The Boston Sox have a tradition of playing Neil Diamond's "Sweet Caroline" at every home game. That tradition hasn't gone unnoticed by the singer himself, who has now promised to donate all proceeds from the song to One Fund Boston.
There isn't really any connection to the Brooklyn born artist's song and Boston, but the Red Sox have been playing it at home games for more than a decade. And now the song will have a more patriotic meaning to Boston than ever. One Fund Boston was established earlier this month to help support those victims most affected by the Boston bombings. Thus far, the organization has raised over $25 million.
Despite the extraordinary amount raised in such a short amount of time, some are still concerned that there will not be enough funding to cover the expense of procedures that many victims will require. Over 170 people were injured during the tragedy; the cost for just one amputee victim could be over $250,000, one report claims.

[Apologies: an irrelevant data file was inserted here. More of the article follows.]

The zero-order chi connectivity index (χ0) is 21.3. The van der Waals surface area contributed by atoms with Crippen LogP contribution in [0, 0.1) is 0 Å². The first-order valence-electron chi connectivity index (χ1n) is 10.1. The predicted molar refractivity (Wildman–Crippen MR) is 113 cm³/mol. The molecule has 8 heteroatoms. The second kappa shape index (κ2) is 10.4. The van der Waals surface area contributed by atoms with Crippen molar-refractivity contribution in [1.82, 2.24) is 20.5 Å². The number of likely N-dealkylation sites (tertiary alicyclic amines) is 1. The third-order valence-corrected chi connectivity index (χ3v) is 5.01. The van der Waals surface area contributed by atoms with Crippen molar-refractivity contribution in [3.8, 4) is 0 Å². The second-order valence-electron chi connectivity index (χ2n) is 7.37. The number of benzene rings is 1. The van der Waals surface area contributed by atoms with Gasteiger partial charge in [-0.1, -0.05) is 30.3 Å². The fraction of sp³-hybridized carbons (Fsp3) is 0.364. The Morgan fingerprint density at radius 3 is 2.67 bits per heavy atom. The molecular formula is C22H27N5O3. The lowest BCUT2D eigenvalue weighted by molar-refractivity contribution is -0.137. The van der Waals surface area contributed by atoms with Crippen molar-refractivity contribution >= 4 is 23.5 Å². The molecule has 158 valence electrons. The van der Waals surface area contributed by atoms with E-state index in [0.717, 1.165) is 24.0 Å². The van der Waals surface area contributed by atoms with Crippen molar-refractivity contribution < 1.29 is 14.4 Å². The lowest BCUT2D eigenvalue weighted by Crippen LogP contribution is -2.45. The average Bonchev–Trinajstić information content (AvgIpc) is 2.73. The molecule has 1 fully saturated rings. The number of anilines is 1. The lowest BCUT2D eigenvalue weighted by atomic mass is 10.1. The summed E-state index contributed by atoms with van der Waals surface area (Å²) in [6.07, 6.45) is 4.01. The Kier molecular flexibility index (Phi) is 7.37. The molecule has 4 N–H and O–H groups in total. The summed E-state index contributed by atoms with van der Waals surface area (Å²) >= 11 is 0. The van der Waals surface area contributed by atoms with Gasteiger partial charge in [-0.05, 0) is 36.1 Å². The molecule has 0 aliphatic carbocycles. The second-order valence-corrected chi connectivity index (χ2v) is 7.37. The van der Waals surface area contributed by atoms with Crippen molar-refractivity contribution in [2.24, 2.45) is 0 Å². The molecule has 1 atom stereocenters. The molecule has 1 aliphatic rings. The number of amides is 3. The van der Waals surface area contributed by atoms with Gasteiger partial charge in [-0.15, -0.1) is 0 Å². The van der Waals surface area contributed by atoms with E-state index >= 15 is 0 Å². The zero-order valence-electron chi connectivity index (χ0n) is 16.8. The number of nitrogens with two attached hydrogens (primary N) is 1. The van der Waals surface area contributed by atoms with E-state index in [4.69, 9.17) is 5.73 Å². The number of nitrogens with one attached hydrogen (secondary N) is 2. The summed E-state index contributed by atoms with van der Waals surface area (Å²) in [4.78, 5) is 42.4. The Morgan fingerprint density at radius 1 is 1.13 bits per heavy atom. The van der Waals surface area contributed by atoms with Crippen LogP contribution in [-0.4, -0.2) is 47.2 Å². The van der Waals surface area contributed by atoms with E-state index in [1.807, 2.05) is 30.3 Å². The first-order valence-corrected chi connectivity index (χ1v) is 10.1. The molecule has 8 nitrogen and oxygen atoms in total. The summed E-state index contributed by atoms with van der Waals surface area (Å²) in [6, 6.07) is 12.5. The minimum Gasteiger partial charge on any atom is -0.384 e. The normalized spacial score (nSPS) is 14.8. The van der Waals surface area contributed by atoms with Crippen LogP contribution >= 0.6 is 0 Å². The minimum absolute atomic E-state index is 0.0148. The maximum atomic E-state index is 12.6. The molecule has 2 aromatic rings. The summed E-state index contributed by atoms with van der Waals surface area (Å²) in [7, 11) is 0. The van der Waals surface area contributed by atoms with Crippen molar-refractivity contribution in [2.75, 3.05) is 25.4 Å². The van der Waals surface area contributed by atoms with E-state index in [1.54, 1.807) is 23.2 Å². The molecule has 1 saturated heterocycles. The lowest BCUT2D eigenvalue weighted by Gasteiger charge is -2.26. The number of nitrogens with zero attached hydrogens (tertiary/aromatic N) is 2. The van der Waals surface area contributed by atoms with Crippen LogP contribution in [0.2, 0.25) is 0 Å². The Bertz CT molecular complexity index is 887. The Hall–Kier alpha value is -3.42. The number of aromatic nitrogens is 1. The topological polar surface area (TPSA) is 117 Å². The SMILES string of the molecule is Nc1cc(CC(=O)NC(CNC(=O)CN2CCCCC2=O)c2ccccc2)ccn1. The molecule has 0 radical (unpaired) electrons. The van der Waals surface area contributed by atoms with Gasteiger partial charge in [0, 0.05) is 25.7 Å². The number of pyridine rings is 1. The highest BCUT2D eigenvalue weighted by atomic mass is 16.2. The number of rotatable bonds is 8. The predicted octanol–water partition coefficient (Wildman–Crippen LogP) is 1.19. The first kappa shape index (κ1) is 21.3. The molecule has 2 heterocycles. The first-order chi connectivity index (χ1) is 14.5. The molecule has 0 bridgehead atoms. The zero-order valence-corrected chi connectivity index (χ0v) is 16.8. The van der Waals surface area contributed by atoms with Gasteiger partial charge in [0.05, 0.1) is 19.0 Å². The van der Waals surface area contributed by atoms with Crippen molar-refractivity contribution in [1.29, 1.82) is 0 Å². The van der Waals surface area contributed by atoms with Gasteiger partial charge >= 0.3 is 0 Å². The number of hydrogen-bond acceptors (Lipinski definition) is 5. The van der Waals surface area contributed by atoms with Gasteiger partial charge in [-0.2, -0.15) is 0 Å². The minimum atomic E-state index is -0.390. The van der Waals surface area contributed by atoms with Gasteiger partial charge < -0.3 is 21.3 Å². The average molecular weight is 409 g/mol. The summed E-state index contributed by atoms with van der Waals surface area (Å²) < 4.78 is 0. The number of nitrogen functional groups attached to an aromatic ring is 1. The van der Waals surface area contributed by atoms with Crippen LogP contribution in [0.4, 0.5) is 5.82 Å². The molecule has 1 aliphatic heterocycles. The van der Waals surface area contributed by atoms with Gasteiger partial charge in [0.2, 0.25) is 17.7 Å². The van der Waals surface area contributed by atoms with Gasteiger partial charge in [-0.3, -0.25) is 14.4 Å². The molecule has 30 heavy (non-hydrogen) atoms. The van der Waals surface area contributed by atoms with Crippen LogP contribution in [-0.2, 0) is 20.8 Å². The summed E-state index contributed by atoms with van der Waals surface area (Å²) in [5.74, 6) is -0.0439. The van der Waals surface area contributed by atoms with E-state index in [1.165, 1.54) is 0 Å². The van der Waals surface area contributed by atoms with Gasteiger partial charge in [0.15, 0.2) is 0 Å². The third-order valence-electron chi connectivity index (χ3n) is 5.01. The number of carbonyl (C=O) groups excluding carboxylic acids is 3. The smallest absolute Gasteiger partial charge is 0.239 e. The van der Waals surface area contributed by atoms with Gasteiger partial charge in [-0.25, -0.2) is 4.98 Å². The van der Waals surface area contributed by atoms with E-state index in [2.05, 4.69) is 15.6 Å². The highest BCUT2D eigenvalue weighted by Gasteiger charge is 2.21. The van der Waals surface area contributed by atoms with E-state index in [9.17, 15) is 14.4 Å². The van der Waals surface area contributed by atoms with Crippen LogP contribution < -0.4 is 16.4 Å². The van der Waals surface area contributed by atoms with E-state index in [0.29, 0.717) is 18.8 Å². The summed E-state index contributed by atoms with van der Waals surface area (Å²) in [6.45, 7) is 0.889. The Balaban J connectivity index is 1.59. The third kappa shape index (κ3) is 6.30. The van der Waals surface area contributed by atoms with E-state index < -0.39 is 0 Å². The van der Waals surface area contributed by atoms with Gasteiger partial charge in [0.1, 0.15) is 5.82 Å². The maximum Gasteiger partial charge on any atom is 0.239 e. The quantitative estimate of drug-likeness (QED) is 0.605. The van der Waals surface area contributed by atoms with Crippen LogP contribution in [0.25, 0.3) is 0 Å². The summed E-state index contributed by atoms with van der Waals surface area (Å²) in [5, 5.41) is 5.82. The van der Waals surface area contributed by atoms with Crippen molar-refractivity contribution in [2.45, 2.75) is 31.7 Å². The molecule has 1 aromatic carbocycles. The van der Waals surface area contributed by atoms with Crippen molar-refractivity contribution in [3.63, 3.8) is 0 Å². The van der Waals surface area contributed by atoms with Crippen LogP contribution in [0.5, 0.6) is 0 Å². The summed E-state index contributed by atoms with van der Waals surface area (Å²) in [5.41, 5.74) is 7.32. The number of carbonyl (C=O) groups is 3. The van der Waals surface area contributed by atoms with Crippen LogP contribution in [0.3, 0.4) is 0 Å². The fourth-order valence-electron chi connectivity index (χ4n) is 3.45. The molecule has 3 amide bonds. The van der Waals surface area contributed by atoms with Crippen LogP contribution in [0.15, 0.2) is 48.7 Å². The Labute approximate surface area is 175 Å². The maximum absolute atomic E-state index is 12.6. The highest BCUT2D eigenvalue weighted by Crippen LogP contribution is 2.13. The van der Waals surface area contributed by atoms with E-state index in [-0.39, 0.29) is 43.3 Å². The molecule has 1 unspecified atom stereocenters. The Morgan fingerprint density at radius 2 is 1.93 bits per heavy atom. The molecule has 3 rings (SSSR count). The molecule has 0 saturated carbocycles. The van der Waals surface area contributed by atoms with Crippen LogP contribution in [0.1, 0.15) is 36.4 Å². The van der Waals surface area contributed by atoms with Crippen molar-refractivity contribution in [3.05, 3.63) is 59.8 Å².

But support continues to pour in, including efforts made by celebrities like Diamond. A Nielsen sound scan reported that sales for "Sweet Caroline" have spiked 597 percent since the bombings; over 19,000 tracks. Diamond has pledged the proceeds from those sales to One Fund Boston.
His generosity has been met with appreciation from fans, many of whom referred to him as a "class act."
"Neil Diamond is an American music icon," one fan wrote. "He has once again shown the class that has millions of fans continuing to attend his concerts and buy his cd's. There are many artists out there who could learn from his example."
Tim Gens, executive vice president of the Massachusetts Hospital Association, has said that cost is not currently a factor that is being considered while caretakers do their best to provide the best treatment to the victims of the bombings.
"It's an extraordinary shock to so many individuals. The hospitals are working very hard to make sure that each family gets the support they need. Billing is not an issue they're addressing right now," he told the Huffington Post.